Bleep Bloop

It's not a police siren; it's just Michael Winslow


Isaac Newton was hit by a falling apple. Ben Franklin suffered a lightning strike while holding a kite. I saw Michael Winslow on Sally Jessy Raphael. As a young'un, I'd heard Winslow's zillions of sound effects as Larvell Jones in the Police Academy series, and I was nerdy enough to frequently quote his bit part in Spaceballs, but on an early-'90s summer day, he did something that inspired me. The talk show gathered all walks of has-been '80s celebs for public embarrassment, but Winslow wouldn't go quietly. Rather than appease the crowd with quick, silly sound effects, Winslow re-created Jimi Hendrix's "Star Spangled Banner" from Woodstock using only his super-sized vocal cords. From that day forward, I knew what I wanted to be: a beat-box superstar. In spite of years of practice, I never got very good at re-creating sound effects with my voice, though I made an ass of myself every day while practicing in school hallways. But I never forgot Winslow's daytime appearance; how does he do that? If I purse my lips a bit, maybe I can re-create the guitar fuzz, or perhaps I can hold my mouth closer to the mike to impersonate the roaring crowd. The whole thing still drives me batty, and anyone else who is as obsessive about beat-box culture will want to see Winslow perform live at 8:30 p.m. Thursday, 8:30 p.m. and 10:30 p.m. Friday, 7 p.m. and 9 p.m. Saturday and 7:30 p.m. Sunday at Improvisation, 4980 Belt Line Road. Winslow's one-man variety show combines memorable bits from Police Academy with plenty of new material. Don't be afraid to shout a request for "Star Spangled Banner." Tickets are $17 and $20. Call 972-404-8501. --Sam Machkovech

On the Move


The old saying goes "Write what you know." Apparently, "dance what you know" stands as well, which explains the diversity within Complexions, the troupe spear-headed by dance partners (and life partners) Dwight Rhoden and Desmond Richardson. The mission is to throw artists of all types into the group and see what happens--explosive chemistry, for better or worse. Complexions combines classically trained ballet with cutting-edge modern and sultry jazz in compositions scored by musicians as equally diverse, from Prince to Prokofiev to Portishead. They pay homage to the classics while constantly moving forward. TITAS presents Complexions at 8 p.m. Friday and Saturday at McFarlin Auditorium, 6400 Hillcrest Ave. on the campus of Southern Methodist University. Tickets are $12 to $55. Call TITAS at 214-528-5576. --Shannon Sutlief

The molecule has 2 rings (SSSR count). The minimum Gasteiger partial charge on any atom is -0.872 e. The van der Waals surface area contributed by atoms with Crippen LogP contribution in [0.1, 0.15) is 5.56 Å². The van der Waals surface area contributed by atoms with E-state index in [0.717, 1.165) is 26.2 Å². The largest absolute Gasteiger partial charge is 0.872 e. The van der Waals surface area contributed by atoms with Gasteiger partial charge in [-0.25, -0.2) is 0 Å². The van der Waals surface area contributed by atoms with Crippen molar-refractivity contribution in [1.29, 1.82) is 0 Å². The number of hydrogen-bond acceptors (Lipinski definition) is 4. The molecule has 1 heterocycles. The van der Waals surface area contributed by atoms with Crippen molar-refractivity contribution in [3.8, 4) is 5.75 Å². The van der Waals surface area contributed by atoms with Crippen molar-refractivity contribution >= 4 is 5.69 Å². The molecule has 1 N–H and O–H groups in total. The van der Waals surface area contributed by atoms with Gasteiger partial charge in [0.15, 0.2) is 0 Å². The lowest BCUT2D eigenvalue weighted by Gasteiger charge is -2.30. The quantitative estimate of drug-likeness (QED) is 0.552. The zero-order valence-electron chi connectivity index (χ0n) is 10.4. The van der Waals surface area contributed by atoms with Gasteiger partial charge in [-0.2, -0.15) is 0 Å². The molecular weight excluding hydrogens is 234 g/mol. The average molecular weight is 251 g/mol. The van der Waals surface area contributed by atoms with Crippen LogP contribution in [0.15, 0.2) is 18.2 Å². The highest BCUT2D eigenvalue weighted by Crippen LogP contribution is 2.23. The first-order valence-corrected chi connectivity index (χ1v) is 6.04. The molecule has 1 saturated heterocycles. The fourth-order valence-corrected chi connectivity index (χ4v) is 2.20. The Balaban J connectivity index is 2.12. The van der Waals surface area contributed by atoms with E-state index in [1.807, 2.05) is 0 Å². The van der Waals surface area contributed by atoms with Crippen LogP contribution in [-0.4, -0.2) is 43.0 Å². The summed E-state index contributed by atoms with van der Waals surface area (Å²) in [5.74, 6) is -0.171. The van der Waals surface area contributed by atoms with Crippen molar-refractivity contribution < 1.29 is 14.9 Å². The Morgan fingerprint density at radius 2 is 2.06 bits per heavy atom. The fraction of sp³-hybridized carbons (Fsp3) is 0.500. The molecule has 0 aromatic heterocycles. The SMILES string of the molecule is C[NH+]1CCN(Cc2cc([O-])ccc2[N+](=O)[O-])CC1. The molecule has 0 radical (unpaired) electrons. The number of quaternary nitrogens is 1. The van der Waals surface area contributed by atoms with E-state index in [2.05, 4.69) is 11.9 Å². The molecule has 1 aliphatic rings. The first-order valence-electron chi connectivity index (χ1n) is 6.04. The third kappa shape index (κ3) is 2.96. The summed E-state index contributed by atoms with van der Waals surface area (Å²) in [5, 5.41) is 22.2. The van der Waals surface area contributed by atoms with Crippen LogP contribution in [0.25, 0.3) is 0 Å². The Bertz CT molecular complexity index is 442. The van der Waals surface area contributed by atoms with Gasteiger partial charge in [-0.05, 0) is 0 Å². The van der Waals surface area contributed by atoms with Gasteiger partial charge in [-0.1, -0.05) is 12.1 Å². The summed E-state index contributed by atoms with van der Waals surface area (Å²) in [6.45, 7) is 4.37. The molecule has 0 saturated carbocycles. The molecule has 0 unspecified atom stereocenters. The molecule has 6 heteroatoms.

Beauty Queen


Cleopatra was quite the twinkle toes in the political arena, seducing both Julius Caesar and Mark Antony, ruling Egypt while courting Rome. Well, until she killed herself, that is. Check out an equally nimble Cleopatra (with a much more beautiful and dramatic death, we're sure) when the Texas Ballet Theater closes its 2004-2005 season with the Dallas production of Ben Stevenson's Cleopatra. Stevenson, the ballet's artistic director, led three major ballet companies in creating this work, with music by Rimsky-Korsakov and costumes by Judanna Lynn. Performances are 8 p.m. Friday and Saturday and 2 p.m. Sunday at the Music Hall at Fair Park, 909 First Ave. Tickets are $16 to $95. Call 1-877-212-4280. --Shannon Sutlief

Hey, Mambo


Uptown Players may have a largely gay repertoire, but there'll be no Andrew Lloyd Webber, thank you very much. The group is on a mission, and a creepy masked composer and dancing cats in spandex are not part of it. They're into fearlessly queer theater that entertains, educates and attracts a broad audience. Mambo Italiano opens Friday and hits that trifecta with the comedy about Angelo and Nino, a couple in Montreal who face their families' scrutiny when Angelo (John de los Santos) comes out during dinner and introduces his boyfriend Nino (Butch Anderson). Their none-too-pleased Canadian-Italian families scheme to turn the men to heterosexuality, but the plan creates an unexpected twist that threatens the men's relationship. Mambo Italiano plays at the Trinity River Arts Center, 2600 Stemmons Freeway, at 8 p.m. Wednesdays through Saturdays and 2 p.m. Sundays from April 29 through May 21 (no shows May 18 through May 20), plus a finale at 7 p.m. May 22. Tickets are $22 to $25. Call 214-219-2718 or visit --Leah Shafer



A cheeky guy might come up with some kind of stream-of-consciousness, thinking-outside-the-box pastiche of words to put here to celebrate Dallas Poetry Slam's 11th annual Grand Slam Poetry competition. Unfortunately, we're virtually devoid of soul and excel only at bootlegged dirty haiku--which is more than enough reason you're reading about Sunday evening's event here rather than seeing our clumsy attempt at coffeehouse word-slinging destroyed by talented, seasoned slam poets. This Liquid Lounge function features participants of weekly local events (held at the Art Bar inside Club Clearview) bending the normal confines of the ancient art, bringing it to life and putting pageantry into poetry while sounding off for the right to represent Dallas in the national competition this summer, so expect nothing but the top-shelf it political, comical, quasi-musical or preferably all of the above. The Liquid Lounge is at 2800 Main St. Call 972-841-1738 or visit --Matt Hursh